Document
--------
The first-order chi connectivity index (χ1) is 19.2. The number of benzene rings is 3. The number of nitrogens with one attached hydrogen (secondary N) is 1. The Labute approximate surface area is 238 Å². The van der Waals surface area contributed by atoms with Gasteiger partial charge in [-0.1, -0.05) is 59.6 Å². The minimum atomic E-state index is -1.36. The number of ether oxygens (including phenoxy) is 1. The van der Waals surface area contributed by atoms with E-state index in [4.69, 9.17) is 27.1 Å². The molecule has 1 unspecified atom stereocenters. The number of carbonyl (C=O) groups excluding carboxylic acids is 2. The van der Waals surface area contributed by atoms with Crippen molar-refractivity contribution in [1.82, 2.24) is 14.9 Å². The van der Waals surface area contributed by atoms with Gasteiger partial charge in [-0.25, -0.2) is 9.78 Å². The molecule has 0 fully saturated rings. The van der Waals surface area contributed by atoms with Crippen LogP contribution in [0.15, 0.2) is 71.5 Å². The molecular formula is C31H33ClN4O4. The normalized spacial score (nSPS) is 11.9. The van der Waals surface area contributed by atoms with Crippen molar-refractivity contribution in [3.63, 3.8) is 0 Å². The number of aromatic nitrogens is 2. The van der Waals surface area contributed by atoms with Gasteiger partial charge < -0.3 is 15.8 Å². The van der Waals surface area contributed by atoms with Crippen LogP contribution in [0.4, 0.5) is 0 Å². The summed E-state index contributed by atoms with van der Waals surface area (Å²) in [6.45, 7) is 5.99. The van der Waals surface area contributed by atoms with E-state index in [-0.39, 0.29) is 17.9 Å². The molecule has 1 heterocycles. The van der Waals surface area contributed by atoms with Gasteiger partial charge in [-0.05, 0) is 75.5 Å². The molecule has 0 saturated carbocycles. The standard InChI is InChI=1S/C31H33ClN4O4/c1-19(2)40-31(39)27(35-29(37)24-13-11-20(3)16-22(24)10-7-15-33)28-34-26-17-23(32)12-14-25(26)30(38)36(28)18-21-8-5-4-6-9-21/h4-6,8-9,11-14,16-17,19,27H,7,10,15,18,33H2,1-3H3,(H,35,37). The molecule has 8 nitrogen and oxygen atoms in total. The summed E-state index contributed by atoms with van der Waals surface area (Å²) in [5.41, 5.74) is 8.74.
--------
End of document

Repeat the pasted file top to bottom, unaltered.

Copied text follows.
The first-order chi connectivity index (χ1) is 19.2. The number of benzene rings is 3. The number of nitrogens with one attached hydrogen (secondary N) is 1. The Labute approximate surface area is 238 Å². The van der Waals surface area contributed by atoms with Gasteiger partial charge in [-0.1, -0.05) is 59.6 Å². The minimum atomic E-state index is -1.36. The number of ether oxygens (including phenoxy) is 1. The van der Waals surface area contributed by atoms with E-state index in [4.69, 9.17) is 27.1 Å². The molecule has 1 unspecified atom stereocenters. The number of carbonyl (C=O) groups excluding carboxylic acids is 2. The van der Waals surface area contributed by atoms with Crippen molar-refractivity contribution in [1.82, 2.24) is 14.9 Å². The van der Waals surface area contributed by atoms with Gasteiger partial charge in [-0.25, -0.2) is 9.78 Å². The molecule has 0 fully saturated rings. The van der Waals surface area contributed by atoms with Crippen LogP contribution in [0.15, 0.2) is 71.5 Å². The molecular formula is C31H33ClN4O4. The normalized spacial score (nSPS) is 11.9. The van der Waals surface area contributed by atoms with Crippen molar-refractivity contribution in [3.63, 3.8) is 0 Å². The number of aromatic nitrogens is 2. The van der Waals surface area contributed by atoms with Gasteiger partial charge < -0.3 is 15.8 Å². The van der Waals surface area contributed by atoms with Crippen LogP contribution in [0.4, 0.5) is 0 Å². The summed E-state index contributed by atoms with van der Waals surface area (Å²) in [6.45, 7) is 5.99. The van der Waals surface area contributed by atoms with E-state index in [-0.39, 0.29) is 17.9 Å². The molecule has 1 heterocycles. The van der Waals surface area contributed by atoms with Gasteiger partial charge in [-0.05, 0) is 75.5 Å². The molecule has 0 saturated carbocycles. The standard InChI is InChI=1S/C31H33ClN4O4/c1-19(2)40-31(39)27(35-29(37)24-13-11-20(3)16-22(24)10-7-15-33)28-34-26-17-23(32)12-14-25(26)30(38)36(28)18-21-8-5-4-6-9-21/h4-6,8-9,11-14,16-17,19,27H,7,10,15,18,33H2,1-3H3,(H,35,37). The molecule has 8 nitrogen and oxygen atoms in total. The summed E-state index contributed by atoms with van der Waals surface area (Å²) in [5.41, 5.74) is 8.74.